Interstellar Cinderella

Interstellar Cinderella by Deborah Underwood, illustrated by Meg Hunt.
Chronicle Books, 2015.

This book has been on my radar for a while now, but the library took a while in getting it. I am so excited to finally have it in my hands! In fact, the girls haven't had a chance to read it yet.

I love this book.


Interstellar Cinderella, as you may have guessed, is a fractured fairy tale version of "Cinderella," set "Once upon a planetoid." In this case, Cinderella slaves away fixing robot dishwashers and zoombrooms, but dreams of fixing fancy rocket ships. One day, an invitation arrives for the prince's Royal Space Parade.



Cinderella's stepmother says, "I wish that you could come, my dear. Alas, no room! Although... why don't you fix that broken ship and fly it to the show?" Then the stepmother and stepsisters fly off with Cinderella's toolbox. Never fear - Cinderella's fairy godrobot comes to her rescue. She gives her new tools, a space suit and jewels, and a gem to power her ship (until midnight, of course). Cinderella fixes the ship with her special socket wrench, and heads to the parade.


The prince, however, is having ship issues of his own. 


Cinderella fixes his ship with her socket wrench, and he invites her to the Gravity-Free Ball.

As in the classic fairy tale, Cinderella loses track of the time. When midnight rolls around, she takes off, leaving her socket wrench behind.


The prince scouts the universe for the girl who can fix his spaceship.


Cinderella is locked away, but neither the stepsisters nor their mother can wield the wrench and fix the ship.


I'm sure you can guess what happens next. 

There is an awesome twist, though.



There is so much to love here. Meg Hunt's illustrations are fabulous, with funny aliens, cool gadgets, and great use of color, and Deborah Underwood's rhyming text is playful and funny. Definitely worth the wait.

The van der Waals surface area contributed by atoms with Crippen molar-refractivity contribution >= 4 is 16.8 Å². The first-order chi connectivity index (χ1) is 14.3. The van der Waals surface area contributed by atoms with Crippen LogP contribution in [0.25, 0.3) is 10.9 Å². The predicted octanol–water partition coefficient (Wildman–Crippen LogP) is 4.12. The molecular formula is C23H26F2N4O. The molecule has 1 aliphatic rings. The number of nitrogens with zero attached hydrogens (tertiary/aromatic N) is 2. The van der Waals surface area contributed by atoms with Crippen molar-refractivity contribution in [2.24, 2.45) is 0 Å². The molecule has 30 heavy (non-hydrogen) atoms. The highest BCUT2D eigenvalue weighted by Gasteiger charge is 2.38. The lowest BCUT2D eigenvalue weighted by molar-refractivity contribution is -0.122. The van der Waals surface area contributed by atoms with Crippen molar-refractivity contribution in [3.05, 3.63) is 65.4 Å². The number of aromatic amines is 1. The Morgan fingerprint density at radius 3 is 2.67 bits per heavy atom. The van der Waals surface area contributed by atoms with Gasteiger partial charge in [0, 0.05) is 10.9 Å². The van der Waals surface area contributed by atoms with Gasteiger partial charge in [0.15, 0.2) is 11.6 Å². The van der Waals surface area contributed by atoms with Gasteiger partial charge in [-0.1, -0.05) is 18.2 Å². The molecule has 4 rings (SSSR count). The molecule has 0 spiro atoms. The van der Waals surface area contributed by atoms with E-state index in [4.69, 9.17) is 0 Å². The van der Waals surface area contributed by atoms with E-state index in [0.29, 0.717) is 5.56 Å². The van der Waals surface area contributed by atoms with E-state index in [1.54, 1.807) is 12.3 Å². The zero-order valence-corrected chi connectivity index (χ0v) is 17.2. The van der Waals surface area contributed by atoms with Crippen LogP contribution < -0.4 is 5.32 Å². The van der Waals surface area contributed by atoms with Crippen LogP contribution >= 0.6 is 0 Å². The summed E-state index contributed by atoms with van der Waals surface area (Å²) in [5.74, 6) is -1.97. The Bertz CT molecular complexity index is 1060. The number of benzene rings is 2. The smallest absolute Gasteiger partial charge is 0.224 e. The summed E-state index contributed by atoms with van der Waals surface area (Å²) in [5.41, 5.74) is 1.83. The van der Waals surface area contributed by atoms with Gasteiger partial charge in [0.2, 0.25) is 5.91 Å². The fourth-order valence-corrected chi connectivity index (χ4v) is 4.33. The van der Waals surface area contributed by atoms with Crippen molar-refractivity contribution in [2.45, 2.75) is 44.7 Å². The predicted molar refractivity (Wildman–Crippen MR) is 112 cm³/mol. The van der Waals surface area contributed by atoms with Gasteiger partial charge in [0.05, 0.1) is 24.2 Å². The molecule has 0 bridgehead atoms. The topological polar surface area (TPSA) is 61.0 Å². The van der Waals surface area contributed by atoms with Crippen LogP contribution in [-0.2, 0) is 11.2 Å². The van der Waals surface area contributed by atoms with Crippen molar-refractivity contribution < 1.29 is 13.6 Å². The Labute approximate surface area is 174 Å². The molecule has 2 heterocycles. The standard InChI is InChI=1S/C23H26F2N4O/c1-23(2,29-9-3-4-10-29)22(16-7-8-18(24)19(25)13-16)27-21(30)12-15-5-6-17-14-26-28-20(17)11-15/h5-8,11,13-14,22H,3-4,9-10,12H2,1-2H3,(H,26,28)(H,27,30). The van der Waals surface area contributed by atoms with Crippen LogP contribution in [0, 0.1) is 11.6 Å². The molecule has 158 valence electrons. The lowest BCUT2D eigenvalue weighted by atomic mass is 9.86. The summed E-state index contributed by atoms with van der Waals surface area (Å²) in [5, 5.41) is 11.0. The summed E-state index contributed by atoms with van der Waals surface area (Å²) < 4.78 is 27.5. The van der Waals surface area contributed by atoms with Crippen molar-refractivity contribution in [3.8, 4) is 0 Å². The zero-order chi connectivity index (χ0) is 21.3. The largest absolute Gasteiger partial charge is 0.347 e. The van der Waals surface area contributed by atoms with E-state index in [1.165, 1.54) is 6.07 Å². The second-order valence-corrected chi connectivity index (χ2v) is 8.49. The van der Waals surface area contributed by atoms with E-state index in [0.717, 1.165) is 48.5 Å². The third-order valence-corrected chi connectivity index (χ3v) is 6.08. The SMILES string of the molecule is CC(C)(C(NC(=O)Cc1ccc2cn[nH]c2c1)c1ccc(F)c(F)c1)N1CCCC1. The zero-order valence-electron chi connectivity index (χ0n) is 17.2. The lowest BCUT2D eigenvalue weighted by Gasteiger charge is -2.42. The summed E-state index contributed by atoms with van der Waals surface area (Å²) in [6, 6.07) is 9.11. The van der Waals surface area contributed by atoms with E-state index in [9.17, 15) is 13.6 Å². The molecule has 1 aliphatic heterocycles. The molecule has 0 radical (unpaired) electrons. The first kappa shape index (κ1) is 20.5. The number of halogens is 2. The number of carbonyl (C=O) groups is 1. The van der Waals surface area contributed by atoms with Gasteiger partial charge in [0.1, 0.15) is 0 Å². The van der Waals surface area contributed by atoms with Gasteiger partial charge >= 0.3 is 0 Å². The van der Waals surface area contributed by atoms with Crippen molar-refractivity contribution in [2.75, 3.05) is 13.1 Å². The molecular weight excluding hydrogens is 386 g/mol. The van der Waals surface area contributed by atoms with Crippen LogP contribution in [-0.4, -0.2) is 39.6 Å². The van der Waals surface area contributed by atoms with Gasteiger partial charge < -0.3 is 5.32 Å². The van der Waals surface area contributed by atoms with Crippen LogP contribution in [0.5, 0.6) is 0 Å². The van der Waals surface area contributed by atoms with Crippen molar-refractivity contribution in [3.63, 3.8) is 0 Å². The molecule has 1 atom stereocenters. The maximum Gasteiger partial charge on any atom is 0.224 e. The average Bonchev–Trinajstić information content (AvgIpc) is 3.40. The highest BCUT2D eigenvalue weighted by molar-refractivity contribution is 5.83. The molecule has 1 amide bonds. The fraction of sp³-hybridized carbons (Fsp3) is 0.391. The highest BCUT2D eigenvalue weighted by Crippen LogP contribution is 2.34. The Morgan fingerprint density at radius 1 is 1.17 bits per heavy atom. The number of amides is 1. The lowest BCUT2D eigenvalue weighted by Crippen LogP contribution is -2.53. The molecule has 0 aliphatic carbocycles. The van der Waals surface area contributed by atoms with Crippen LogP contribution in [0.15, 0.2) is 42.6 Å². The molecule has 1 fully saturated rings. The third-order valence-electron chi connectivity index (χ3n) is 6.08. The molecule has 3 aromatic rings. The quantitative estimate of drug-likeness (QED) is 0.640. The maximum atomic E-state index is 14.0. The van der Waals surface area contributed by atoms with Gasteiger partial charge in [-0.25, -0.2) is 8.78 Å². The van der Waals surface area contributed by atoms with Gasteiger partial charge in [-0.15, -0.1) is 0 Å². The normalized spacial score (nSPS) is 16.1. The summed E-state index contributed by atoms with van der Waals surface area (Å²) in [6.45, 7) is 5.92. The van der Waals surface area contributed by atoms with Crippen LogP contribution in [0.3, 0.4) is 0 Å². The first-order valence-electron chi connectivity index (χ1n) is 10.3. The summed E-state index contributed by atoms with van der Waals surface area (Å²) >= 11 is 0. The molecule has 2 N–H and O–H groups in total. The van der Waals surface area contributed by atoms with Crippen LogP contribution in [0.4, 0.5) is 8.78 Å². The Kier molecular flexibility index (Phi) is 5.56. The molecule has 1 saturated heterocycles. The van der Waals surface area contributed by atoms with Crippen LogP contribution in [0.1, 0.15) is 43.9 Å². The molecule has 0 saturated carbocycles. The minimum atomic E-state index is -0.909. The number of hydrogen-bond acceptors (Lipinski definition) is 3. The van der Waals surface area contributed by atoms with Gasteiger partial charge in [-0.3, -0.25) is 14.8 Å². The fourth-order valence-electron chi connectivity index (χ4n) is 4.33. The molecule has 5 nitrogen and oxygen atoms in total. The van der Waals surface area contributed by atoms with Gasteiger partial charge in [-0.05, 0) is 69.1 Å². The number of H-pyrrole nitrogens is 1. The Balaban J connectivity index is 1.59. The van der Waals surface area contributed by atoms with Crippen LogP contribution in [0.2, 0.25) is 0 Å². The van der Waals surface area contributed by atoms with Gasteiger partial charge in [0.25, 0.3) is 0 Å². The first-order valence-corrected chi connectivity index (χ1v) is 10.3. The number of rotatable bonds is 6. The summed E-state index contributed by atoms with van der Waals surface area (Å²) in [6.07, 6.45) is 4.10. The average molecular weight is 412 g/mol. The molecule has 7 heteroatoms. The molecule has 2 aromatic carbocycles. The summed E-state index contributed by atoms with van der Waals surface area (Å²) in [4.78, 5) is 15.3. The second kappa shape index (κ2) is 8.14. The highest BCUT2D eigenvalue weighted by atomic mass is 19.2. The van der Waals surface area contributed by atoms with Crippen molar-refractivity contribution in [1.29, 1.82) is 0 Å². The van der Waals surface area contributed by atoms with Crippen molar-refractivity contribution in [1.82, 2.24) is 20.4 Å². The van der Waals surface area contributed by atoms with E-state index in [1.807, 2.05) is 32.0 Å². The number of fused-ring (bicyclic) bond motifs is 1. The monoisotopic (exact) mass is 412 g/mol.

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Welcome, Autumn!


It's the first day of fall! Autumn and Winter are my favorite seasons. I am a sweater weather kinda gal. I have a working camera again, and tomorrow, there will be a post about an awesome book I want to share with you. But today, let's celebrate the season with some favorite fall-themed illustrations from children's literature, okay?

from Autumn Harvest by Alvin Tresselt, illustrated by Roger Duvoisin.
Lothrop, Lee and Shepard Co, 1951.

from Flower Fairies of the Autumn by Cicely Mary Barker.
First published in 1926.
Current edition, Warne, 2008.
from Brambly Hedge: Autumn Story by Jill Barklem.
Philomel, 1980.

from Sophie's Squash by Pat Zietlow Miller, illustrated by Anne Wilsdorf.
Schwartz & Wade, 2013. 

from A Tree is Nice by Janice May Udry, illustrated by Marc Simont.
Harper Brothers, 1956.

from Around the Year by Elsa Beskow.
First published in Sweden, 1931.
Currently, Floris Books, 1988.

from A Child's Garden of Verses (A Little Golden Book) by Robert Louis Stevenson,
illustrated by Eloise Wilkin. Simon & Schuster / Golden, 1957.

from Flora's Very Windy Day by Jeanne Birdsall, illustrated by Matt Phelan.
HMH Books for Young Readers, 2010.

from Frog and Toad All Year (an I Can Read book) by Arnold Lobel.
Harper & Row, 1976.

from Hardscrabble Harvest by Dahlov Ipcar.
Originally, Doubleday, 1976.
Currently, Islandport Press, 2009.

from I Am A Bunny (A Golden Sturdy Book) by Ole Risom,
illustrated by Richard Scarry. Golden Press, 1963.

from The Story of the Root Children by Sybille von Olfers.
First published in Germany, 1906.
Currently, Floris Books, 1990.

from The Year at Maple Hill Farm by Alice & Martin Provensen.
Atheneum, 1978.

from Toot and Puddle: The New Friend by Holly Hobbie.
Little, Brown Books for Young Readers, 2004.

from Wildwood by Colin Meloy, illustrated by Carson Ellis.
Balzer + Bray, 2011.
from Peter Pan in Kensington Gardens by J.M. Barrie., illustrated by Arthur Rackham.
Originally published by Hodder & Stoughton, 1906.
(public domain)

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